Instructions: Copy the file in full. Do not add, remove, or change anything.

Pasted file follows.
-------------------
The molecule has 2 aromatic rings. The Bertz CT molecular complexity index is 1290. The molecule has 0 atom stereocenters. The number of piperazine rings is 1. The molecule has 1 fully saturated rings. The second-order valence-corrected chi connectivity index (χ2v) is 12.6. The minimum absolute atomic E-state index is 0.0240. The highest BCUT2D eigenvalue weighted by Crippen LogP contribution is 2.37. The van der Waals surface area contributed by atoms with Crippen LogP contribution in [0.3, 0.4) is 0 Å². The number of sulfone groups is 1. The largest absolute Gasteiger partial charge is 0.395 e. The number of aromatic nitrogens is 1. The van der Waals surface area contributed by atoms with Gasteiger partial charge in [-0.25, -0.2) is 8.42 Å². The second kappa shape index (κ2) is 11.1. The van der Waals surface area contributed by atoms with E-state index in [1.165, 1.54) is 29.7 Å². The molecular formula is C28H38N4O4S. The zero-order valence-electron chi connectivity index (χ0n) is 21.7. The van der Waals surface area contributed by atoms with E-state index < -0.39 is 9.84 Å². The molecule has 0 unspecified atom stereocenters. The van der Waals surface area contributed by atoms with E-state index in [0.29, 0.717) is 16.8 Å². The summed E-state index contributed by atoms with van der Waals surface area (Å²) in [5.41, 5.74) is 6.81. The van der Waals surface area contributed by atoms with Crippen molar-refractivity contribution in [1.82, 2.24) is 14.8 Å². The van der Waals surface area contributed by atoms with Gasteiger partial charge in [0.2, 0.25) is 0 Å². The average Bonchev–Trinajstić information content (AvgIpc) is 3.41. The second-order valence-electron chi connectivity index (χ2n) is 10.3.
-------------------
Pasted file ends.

The molecule has 2 aromatic rings. The Bertz CT molecular complexity index is 1290. The molecule has 0 atom stereocenters. The number of piperazine rings is 1. The molecule has 1 fully saturated rings. The second-order valence-corrected chi connectivity index (χ2v) is 12.6. The minimum absolute atomic E-state index is 0.0240. The highest BCUT2D eigenvalue weighted by Crippen LogP contribution is 2.37. The van der Waals surface area contributed by atoms with Crippen LogP contribution in [0.3, 0.4) is 0 Å². The number of sulfone groups is 1. The largest absolute Gasteiger partial charge is 0.395 e. The number of aromatic nitrogens is 1. The van der Waals surface area contributed by atoms with Gasteiger partial charge in [-0.25, -0.2) is 8.42 Å². The second kappa shape index (κ2) is 11.1. The van der Waals surface area contributed by atoms with E-state index in [1.165, 1.54) is 29.7 Å². The molecular formula is C28H38N4O4S. The zero-order valence-electron chi connectivity index (χ0n) is 21.7. The van der Waals surface area contributed by atoms with E-state index < -0.39 is 9.84 Å². The molecule has 0 unspecified atom stereocenters. The van der Waals surface area contributed by atoms with E-state index in [0.29, 0.717) is 16.8 Å². The summed E-state index contributed by atoms with van der Waals surface area (Å²) in [5.41, 5.74) is 6.81. The van der Waals surface area contributed by atoms with Crippen molar-refractivity contribution in [1.82, 2.24) is 14.8 Å². The van der Waals surface area contributed by atoms with Gasteiger partial charge in [0.2, 0.25) is 0 Å². The average Bonchev–Trinajstić information content (AvgIpc) is 3.41. The second-order valence-electron chi connectivity index (χ2n) is 10.3.